I have decided to write a review of this book, but it is sensitive territory, I think, and I don’t want to make anybody feel from my review the way I feel from the book. I am not giving the book a star rating because I can’t tell if it is a good book or not through the amount that I hate it on a personal level, and I feel like giving it a low rating would discount other people's experiences of tragedy or something. (Okay, after almost a year of considering it, I did decide to rate this book. Sorry, guys.) I can’t even tell if I think it is a deeply false book, or if it is just deeply false to my life. This is probably one of those experiences of wrong place/wrong time. I think if I had seen The Notebook
in high school instead of after college, I would not have hated it, just like if I had read The Piper’s Son
some other time, maybe I would not have hated it. This is also one of those times when I should have stopped early on and not pushed through. Why have I not learned this lesson yet? Anyway, I’m sorry I hate this book so much because so many of my wonderful friends love it. You will say I didn’t understand, and that will be true.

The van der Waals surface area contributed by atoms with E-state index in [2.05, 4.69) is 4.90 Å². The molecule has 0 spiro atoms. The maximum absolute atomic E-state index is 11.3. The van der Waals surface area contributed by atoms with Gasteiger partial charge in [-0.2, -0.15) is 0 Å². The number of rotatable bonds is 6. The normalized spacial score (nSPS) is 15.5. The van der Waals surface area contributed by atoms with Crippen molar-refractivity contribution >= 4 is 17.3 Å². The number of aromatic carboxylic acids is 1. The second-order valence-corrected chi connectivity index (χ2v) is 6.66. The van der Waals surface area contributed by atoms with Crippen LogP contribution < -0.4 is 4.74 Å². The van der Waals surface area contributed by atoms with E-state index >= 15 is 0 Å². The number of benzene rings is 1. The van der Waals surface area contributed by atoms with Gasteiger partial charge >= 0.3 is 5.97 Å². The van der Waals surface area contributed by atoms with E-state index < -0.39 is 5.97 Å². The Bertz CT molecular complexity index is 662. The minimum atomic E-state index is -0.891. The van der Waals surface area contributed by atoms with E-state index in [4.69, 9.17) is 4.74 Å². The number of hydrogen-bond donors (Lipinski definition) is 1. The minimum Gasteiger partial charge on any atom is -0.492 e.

It seems like Marchetta tends to write something similar to the Job story. Job was never one of my favorite stories from the Bible (being more of a Jonah and Ruth girl myself), but it was my dad’s favorite for a little while, during a more lucid time in his life, so I have done some thinking on it. This book reminded me of a conversation I had with my dad about Job once. In my memory, which I think I have tailored to my reading of this book, my dad was talking about why he loved Job. The story starts out by telling you that Job is God’s chosen and someone with no faults. The author tells you, and so you know, that none of the things that happen to Job are punishment. And then, right away, God makes a bet with the devil that Job will never turn against Him, and He unleashes the devil on Job just to prove it.